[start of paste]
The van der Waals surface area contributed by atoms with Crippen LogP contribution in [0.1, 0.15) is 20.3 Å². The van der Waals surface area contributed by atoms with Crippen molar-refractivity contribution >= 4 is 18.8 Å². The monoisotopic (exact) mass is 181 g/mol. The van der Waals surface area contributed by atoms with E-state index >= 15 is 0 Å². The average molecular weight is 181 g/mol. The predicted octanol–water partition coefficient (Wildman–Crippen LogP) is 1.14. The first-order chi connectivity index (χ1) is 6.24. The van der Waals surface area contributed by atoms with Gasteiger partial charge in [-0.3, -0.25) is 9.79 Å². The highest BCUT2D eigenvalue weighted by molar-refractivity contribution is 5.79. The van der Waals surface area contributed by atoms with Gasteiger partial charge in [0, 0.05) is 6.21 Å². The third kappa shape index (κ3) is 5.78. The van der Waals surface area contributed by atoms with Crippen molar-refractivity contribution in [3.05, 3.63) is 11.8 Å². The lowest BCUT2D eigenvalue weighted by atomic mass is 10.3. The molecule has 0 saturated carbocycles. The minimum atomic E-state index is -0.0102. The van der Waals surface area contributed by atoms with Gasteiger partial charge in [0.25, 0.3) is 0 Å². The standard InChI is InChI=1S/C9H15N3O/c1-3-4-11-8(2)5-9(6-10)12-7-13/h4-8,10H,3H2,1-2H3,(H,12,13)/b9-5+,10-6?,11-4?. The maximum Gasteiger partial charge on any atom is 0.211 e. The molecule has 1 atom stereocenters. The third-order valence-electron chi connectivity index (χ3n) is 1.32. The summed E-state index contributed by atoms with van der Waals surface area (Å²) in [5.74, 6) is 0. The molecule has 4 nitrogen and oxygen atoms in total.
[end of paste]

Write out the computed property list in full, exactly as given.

The van der Waals surface area contributed by atoms with Crippen LogP contribution in [0.1, 0.15) is 20.3 Å². The van der Waals surface area contributed by atoms with Crippen molar-refractivity contribution >= 4 is 18.8 Å². The monoisotopic (exact) mass is 181 g/mol. The van der Waals surface area contributed by atoms with E-state index >= 15 is 0 Å². The average molecular weight is 181 g/mol. The predicted octanol–water partition coefficient (Wildman–Crippen LogP) is 1.14. The first-order chi connectivity index (χ1) is 6.24. The van der Waals surface area contributed by atoms with Gasteiger partial charge in [-0.3, -0.25) is 9.79 Å². The highest BCUT2D eigenvalue weighted by molar-refractivity contribution is 5.79. The van der Waals surface area contributed by atoms with Gasteiger partial charge in [0, 0.05) is 6.21 Å². The third kappa shape index (κ3) is 5.78. The van der Waals surface area contributed by atoms with Crippen molar-refractivity contribution in [3.05, 3.63) is 11.8 Å². The lowest BCUT2D eigenvalue weighted by atomic mass is 10.3. The molecule has 0 saturated carbocycles. The minimum atomic E-state index is -0.0102. The van der Waals surface area contributed by atoms with Gasteiger partial charge in [0.25, 0.3) is 0 Å². The standard InChI is InChI=1S/C9H15N3O/c1-3-4-11-8(2)5-9(6-10)12-7-13/h4-8,10H,3H2,1-2H3,(H,12,13)/b9-5+,10-6?,11-4?. The maximum Gasteiger partial charge on any atom is 0.211 e. The molecule has 1 atom stereocenters. The third-order valence-electron chi connectivity index (χ3n) is 1.32. The summed E-state index contributed by atoms with van der Waals surface area (Å²) in [5.74, 6) is 0. The molecule has 4 nitrogen and oxygen atoms in total.